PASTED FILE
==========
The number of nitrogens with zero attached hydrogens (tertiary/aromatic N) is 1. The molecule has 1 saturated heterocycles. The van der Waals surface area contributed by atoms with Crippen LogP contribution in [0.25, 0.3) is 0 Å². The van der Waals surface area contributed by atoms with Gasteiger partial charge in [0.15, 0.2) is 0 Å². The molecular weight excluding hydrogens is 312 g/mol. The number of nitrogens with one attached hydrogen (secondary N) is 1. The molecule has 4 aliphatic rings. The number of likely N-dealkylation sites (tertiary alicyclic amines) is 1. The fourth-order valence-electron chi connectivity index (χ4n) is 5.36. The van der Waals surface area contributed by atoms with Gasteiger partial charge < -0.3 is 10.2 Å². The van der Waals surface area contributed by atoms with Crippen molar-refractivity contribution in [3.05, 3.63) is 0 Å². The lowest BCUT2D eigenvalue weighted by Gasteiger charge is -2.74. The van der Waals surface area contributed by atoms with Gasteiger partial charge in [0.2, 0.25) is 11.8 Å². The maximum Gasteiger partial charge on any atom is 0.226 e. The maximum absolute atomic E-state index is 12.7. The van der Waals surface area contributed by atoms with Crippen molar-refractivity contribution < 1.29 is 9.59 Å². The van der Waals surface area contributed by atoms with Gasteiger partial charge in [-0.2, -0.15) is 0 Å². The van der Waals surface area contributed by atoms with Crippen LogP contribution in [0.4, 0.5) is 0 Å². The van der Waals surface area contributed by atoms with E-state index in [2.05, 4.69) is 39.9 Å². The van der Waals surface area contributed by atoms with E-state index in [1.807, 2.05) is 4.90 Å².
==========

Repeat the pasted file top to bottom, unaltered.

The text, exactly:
The number of nitrogens with zero attached hydrogens (tertiary/aromatic N) is 1. The molecule has 1 saturated heterocycles. The van der Waals surface area contributed by atoms with Crippen LogP contribution in [0.25, 0.3) is 0 Å². The van der Waals surface area contributed by atoms with Gasteiger partial charge in [0.15, 0.2) is 0 Å². The molecular weight excluding hydrogens is 312 g/mol. The number of nitrogens with one attached hydrogen (secondary N) is 1. The molecule has 4 aliphatic rings. The number of likely N-dealkylation sites (tertiary alicyclic amines) is 1. The fourth-order valence-electron chi connectivity index (χ4n) is 5.36. The van der Waals surface area contributed by atoms with Gasteiger partial charge < -0.3 is 10.2 Å². The van der Waals surface area contributed by atoms with Crippen molar-refractivity contribution in [3.05, 3.63) is 0 Å². The lowest BCUT2D eigenvalue weighted by Gasteiger charge is -2.74. The van der Waals surface area contributed by atoms with Gasteiger partial charge in [0.2, 0.25) is 11.8 Å². The maximum Gasteiger partial charge on any atom is 0.226 e. The maximum absolute atomic E-state index is 12.7. The van der Waals surface area contributed by atoms with Crippen molar-refractivity contribution < 1.29 is 9.59 Å². The van der Waals surface area contributed by atoms with Gasteiger partial charge in [-0.2, -0.15) is 0 Å². The van der Waals surface area contributed by atoms with Crippen LogP contribution in [0.4, 0.5) is 0 Å². The van der Waals surface area contributed by atoms with E-state index in [2.05, 4.69) is 39.9 Å². The van der Waals surface area contributed by atoms with E-state index in [1.807, 2.05) is 4.90 Å².